Chappell: “He got the rebound … took off down the middle of the court and I was on the right wing in the corner. Right when he took off from the free-throw line it was slow motion.”
Steve Walls, Raytown South assistant coach: “He got the rebound and took it up on the left side and crossed over the middle of the floor. And there was actually a player that was at the three-point line and whiffed at the ball. He went around him and went up.”
Midway through the air, Porter briefly lost control of the ball.
Boyer: “He’s going up with one hand, his right, and it starts slipping out of his fingers a bit. And I’m like, ‘Oh my gosh, of course he’s going to lose the ball.’”
Chappell (on floor, towards the top of the key): “He didn’t ever palm the ball when he dunked, so he was in the air and his hand was above the ball. He kinda lost the ball a little bit so there was a space, he regathered it in the air.”
Porter picked up momentum as he approached the basket and slammed it down on top of Raytown South’s Dominic Herndon.
Osborne: “Some kid tried to take a charge … that poor kid. It was rough.”
Walls: “We were down and trying to battle back and that dunk took over. … I didn’t think he was going to make it but he came down right over (Herndon). I think Dominic had tried to take the charge.”
Frericks (on bench next to Osborne): “There was a guy close to the rim, he was maybe 6-foot and I remember thinking, what is this kid doing. Mike went right through him.”
Ben Dierkes, Tolton assistant coach (on bench): “He stuck his knee in the guy’s chest and propelled higher, and then just threw it down.”
Carlock (in stands shooting video on his phone): “I was watching him, not my phone. I just happened to get it perfect.”
Osborne: “The craziest thing that I remembered was Mike landed and you could tell that he had never done anything like that before because he looked surprised. He almost paused.”
Boyer: “He throws it in like this kind of Blake Griffin kind of thing. He throws it down, stumbles on the floor a bit and looks at me and goes ‘Did it go in?’ And I’m like ‘Dude that went in!’ and he goes ‘All right!’ and we take off down the floor.
“It’s funny because just before the play I’m like ‘What’s this knucklehead doing?’ I thought it was going to be a floater or a pass and he wound up just taking it to the rim. He practically leaped over that first kid.”
Buchanan (on bench): “I thought he was going up for a layup but he just cocked it back and slammed it down. And literally everybody on the bench didn’t know what to do. He dunked it on top of four people in the game.”
Hayes: “Me and my partner were right underneath the basket on the floor when he dunked it. It happened so fast that my partner, is our photographer, he didn’t get any shot of the dunk. He was so in awe of what was happening, he wasn’t able to put his camera up.”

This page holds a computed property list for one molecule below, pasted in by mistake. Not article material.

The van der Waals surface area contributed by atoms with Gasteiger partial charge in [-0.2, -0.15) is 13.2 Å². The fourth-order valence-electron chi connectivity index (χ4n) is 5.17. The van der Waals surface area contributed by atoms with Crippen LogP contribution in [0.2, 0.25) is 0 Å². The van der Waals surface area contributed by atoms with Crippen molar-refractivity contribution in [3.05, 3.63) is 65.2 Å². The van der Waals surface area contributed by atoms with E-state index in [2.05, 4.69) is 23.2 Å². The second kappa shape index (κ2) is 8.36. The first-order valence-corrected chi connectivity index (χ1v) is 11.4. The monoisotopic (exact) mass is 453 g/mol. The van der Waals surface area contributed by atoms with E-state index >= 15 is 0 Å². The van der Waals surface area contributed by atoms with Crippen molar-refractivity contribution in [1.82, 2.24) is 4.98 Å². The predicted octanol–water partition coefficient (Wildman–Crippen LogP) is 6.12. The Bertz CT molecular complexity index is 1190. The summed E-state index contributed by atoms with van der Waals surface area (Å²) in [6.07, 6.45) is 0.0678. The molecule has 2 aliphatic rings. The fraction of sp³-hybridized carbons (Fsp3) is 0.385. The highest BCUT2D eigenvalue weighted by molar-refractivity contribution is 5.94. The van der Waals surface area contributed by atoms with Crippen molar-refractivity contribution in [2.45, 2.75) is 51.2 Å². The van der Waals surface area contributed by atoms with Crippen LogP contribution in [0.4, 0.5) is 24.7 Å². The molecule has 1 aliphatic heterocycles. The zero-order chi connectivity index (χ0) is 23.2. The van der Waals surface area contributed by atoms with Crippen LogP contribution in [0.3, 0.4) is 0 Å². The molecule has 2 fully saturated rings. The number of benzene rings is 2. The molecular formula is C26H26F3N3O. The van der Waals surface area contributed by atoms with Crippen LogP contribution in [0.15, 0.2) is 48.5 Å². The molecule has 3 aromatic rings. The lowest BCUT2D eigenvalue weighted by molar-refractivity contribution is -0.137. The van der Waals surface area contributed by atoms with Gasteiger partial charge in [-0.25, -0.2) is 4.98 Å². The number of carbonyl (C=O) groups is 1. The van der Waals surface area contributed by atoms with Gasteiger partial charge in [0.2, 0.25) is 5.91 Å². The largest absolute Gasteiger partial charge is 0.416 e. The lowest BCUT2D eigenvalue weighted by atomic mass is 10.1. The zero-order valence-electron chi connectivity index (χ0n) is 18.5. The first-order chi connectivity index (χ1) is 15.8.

Frericks: “I remember after it, Jeremy is yelling at the other guys to get back on defense and Mike looks over at the bench with this shocked look on his face like he didn’t know what just happened. And I’m yelling, ‘Get back, get back!’ Me and Jeremy just look at each other and put our heads down like, ‘What just happened?’ In the moment it was something you couldn’t grasp.”
Boyer: “The other team didn’t even pass it in quickly. We knew something wild just happened.”
With Tolton’s bench erupting and its players celebrating on the court, a timeout was called and Osborne tried to get his players refocused on the game.
Frericks: “Nobody was listening to anything we were saying. Everyone was talking about where they were when it happened. It took half a quarter to come down from that moment.”
Walls: “(Herndon) had run over to the sideline and his eyes were big. It was kind of one of those things where everybody was like, ‘Wow, that just happened.’”
Hayes: “You can even see by the look on (Porter’s) face that he had done something he had never done before.”
Carlock: “The next thing I knew, I passed my phone around to a couple of guys that were near me and I looked down three seats and some stranger has my phone, so I get my phone back. It was a crazy situation.”
Boyer: “We all got to the bench and Coach Oz is trying to get us not focused on the dunk and I’m like, ‘How can we not talk about this.’”
The dunk gave Tolton the momentum it needed to close out the game. The Trailblazers began to pull away with a double-digit lead.